Immemorial cultures all across the surface of the Earth have seen a face in the side of the Moon facing us. Curiosity getting the better of us, all sorts of legends and fables have been written about who the man in the Moon is and how he got there.

The first man on the Moon, however, was Neil Armstrong in 1969. He, along with the other astronauts of the Apollo 11 mission explored the lunar surface and collected sample to bring back to Earth. These samples were of particular interest to the man who would eventually end up interred on the Moon.

The first moon burial was that of Dr. Eugene Shoemaker, a portion of whose cremated remains were flown to the Moon by NASA.

Eugene Merle (Gene) Shoemaker was an American geologist and one of the founders of the field of planetary science. He co-discovered Comet Shoemaker–Levy 9 with his wife Carolyn S. Shoemaker and David H. Levy. This comet hit Jupiter in July 1994: the impact was televised around the world. Shoemaker also studied terrestrial craters, such as Barringer Meteor Crater in Arizona, and along with Edward Chao provided the first conclusive evidence of its origin as an impact crater. He was also the first director of the United States Geological Survey's Astrogeology Research Program.

His fascinating life came to an abrupt end on July 18, 1997, when he died in a car crash while exploring a meteor crater in Australia. But even in death, as it turned out, his journey was far from over.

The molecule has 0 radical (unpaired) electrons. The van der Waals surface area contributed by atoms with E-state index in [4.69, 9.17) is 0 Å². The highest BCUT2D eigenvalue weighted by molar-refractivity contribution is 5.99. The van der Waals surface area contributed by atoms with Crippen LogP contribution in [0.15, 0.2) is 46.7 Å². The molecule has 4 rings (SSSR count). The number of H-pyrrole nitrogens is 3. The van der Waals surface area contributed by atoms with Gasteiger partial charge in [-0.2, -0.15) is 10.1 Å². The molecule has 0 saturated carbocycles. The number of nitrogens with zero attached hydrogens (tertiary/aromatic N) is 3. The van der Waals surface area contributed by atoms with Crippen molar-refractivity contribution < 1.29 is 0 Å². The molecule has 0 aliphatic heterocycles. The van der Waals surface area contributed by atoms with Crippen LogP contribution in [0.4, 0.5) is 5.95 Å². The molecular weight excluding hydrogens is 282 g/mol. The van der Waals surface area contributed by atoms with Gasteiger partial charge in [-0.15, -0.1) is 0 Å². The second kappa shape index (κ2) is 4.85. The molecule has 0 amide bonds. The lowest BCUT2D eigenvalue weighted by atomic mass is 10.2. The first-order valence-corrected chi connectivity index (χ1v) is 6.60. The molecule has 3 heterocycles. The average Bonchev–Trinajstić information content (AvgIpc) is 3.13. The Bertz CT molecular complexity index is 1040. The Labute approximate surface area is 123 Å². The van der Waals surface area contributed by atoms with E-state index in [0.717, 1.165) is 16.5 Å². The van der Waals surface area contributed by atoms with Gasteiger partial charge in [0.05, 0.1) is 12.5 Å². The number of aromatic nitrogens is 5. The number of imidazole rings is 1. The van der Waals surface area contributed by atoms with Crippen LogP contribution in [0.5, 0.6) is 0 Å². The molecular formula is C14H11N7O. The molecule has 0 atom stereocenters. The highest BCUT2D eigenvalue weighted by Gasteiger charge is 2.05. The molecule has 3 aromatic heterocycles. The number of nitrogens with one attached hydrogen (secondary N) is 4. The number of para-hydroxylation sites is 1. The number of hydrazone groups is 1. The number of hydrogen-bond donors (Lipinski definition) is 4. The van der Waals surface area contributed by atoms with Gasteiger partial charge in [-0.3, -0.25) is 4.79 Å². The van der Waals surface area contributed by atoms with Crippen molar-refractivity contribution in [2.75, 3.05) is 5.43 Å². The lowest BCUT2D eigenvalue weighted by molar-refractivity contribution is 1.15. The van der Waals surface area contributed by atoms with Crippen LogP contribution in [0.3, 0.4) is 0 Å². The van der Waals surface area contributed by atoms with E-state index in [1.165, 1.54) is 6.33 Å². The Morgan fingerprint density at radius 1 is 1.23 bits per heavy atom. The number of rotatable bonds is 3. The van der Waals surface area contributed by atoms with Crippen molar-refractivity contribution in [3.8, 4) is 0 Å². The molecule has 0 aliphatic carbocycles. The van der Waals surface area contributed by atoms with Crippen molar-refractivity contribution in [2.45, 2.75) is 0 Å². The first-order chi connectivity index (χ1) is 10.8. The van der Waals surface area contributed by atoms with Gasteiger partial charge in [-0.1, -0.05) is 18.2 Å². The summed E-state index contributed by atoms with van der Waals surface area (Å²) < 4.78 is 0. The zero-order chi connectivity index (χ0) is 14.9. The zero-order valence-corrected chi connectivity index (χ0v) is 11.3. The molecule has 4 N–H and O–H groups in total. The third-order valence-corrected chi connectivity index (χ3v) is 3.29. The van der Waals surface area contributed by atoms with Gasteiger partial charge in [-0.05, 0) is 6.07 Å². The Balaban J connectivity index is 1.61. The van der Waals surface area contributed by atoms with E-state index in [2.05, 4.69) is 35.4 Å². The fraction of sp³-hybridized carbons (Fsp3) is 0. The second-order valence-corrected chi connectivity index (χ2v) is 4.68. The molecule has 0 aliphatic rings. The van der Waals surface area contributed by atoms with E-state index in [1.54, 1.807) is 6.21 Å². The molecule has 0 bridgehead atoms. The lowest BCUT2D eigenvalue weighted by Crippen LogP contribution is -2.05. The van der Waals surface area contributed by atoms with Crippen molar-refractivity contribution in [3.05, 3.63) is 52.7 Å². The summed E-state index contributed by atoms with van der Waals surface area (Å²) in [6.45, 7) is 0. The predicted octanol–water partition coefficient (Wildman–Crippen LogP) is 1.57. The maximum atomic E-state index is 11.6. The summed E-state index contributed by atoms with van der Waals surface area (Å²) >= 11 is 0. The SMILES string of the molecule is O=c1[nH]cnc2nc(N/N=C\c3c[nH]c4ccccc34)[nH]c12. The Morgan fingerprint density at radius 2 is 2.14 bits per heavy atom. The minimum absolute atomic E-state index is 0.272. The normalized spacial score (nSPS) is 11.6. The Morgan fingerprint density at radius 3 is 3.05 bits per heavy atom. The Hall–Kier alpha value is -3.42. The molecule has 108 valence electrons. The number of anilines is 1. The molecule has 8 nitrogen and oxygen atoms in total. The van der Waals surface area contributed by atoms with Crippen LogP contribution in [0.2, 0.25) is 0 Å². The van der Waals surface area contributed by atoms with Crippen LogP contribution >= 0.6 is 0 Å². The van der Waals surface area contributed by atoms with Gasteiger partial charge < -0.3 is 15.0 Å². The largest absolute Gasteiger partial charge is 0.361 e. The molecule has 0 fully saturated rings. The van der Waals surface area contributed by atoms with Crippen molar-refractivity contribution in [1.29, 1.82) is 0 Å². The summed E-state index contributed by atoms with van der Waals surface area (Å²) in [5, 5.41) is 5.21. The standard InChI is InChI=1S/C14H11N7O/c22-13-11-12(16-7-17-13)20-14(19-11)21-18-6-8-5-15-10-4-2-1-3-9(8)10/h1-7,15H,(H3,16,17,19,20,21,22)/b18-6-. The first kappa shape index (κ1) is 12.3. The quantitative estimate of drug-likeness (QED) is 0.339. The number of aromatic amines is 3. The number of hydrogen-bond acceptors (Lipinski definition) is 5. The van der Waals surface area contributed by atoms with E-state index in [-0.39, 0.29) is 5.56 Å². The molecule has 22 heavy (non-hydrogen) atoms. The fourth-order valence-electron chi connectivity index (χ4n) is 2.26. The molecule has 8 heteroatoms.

Eventually, Shoemaker’s ashes were sealed in a metal cylinder and sent to the Moon. His wife, Carolyn, who had made many discoveries alongside her husband had an image of the Hale-Bopp comet inscribed on the outside, along with a quote from Romeo and Juliet:

And, when he shall die
Take him and cut him out in little stars
And he will make the face of heaven so fine
That all the world will be in love with night
And pay no worship to the garish sun.

Since his ashes were interred on the Moon, Shoemaker has remained the only person ever buried on an extraterrestrial surface. Though many companies have offered space burials inspired by science fiction shows like Star Trek, most of these capsules are launched into low Earth orbit. These ashes end up falling into the atmosphere soon after and burn up. Elysium Space, however, wants to send people’s ashes all the way to the Moon, so that they’ll stay in space. The asking price is around ten thousand dollars, which actually matches the average cost of a normal funeral in the United States.